Architectural history: 18th century

Architectural history: 17th & early 18th century

Schönbrunn was not spared the depredations of Turkish forces during the siege of Vienna in 1683. Subsequently a hunting lodge designed by Johann Bernhard Fischer von Erlach was built on the site of the manor house but was uncompleted when Joseph I died suddenly in 1711. It was then used by the emperor’s wife, Wilhelmine Amalia, as her dower residence.

Architectural history: 17th & early 18th century

In 1693 Leopold I commissioned concrete plans from Fischer for the construction of a grand hunting lodge, on which work started in 1696. The new edifice was partly built on the existing foundations of the château de plaisance occupied by the dowager empress that had been destroyed by the Turks. By the spring of 1700 the central section had been completed and was ready to be occupied. The construction of the lateral wings was delayed from 1701 as a consequence of the War of the Spanish Succession and the attendant financial constraints, coming to a complete halt after Joseph’s sudden death. Fischer von Erlach was responsible not only for designing the palace but also supervised the construction work. It was probably in connection with this huge and prestigious project that he was invested with the mark of nobility by Emperor Leopold, subsequently styling himself Fischer von Erlach.

Unlike Fischer’s first, more or less Utopian design which comprised extensive inclined approaches, colonnades and elaborate waterworks covering the entire area from the banks of the River Wien right up to the palace on the crest of Schönbrunn Hill, this palatial hunting lodge was sited at the foot of the hill. In keeping with Baroque architectural principles, the whole complex is arranged around a central axis.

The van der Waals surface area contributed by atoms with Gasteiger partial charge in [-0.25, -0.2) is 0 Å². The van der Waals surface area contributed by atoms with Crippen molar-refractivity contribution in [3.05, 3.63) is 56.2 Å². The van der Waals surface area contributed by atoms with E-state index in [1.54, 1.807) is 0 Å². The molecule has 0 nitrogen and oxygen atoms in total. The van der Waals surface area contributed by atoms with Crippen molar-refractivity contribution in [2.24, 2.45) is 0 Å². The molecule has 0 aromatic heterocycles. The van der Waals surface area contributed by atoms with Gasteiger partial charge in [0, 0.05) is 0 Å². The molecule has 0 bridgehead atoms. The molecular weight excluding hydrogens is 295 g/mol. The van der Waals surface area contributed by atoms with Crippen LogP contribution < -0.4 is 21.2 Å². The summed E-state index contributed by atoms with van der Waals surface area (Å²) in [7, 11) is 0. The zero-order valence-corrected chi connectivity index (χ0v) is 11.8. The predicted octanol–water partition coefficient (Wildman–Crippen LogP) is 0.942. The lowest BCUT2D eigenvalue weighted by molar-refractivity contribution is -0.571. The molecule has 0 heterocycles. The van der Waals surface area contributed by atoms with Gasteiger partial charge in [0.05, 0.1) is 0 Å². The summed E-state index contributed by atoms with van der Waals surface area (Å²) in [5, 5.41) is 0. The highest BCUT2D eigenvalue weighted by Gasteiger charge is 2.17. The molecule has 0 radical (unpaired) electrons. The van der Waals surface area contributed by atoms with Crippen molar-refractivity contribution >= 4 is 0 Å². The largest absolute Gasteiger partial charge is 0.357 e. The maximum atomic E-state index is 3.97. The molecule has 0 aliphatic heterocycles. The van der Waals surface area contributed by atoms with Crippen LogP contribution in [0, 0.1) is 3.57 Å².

The compact structure of the palace with a monumental external stairway in front of the central projection was flanked by lateral wings accommodating the stabling. These buildings enclosed a cour d’honneur or parade court which terminated on the north side in an obelisk gate surmounted by an eagle with groups of statuary representing the Labours of Hercules.

The state rooms of this palatial hunting lodge lay on the side of the parade court, with Joseph I’s private suite lying on the side facing the garden in the west wing of the palace, while the east wing was used to accommodate guests. An Empress Stairway in the west wing, probably planned at a later stage, was intended to provide access to the empress’s apartments.

The unfinished palace then became the dower residence of Wilhelmine Amalie. In 1728 Emperor Charles VI acquired Schönbrunn, but used the estate only for shooting pheasants. Eventually he made a gift of it to his daughter, Maria Theresa, who is documented as having always had an especial fondness for the palace and its gardens. Maria Theresa’s reign marked the opening of a brilliant epoch in Schönbrunn’s history, with the palace becoming the centre of court and political life. Under her personal influence and the supervision of the architect Nikolaus Pacassi, Joseph I’s grand hunting lodge was rebuilt and extended into a palatial summer residence.

Further literature tips

  • Lorenz, Hellmut. Johann Bernhard Fischer von Erlach. Zürich-München-London 1992
  • Iby, Elfriede (Hrsg.) Schloß Schönbrunn: Zur frühen Baugeschichte. Wissenschaftliche Reihe Schönbrunn. Band 2. Wien 1996
  • Hassmann, Elisabeth. Von Katterburg zu Schönbrunn. Die Geschichte Schönbrunns bis Kaiser Leopold I. Wien-Köln-Weimar 2004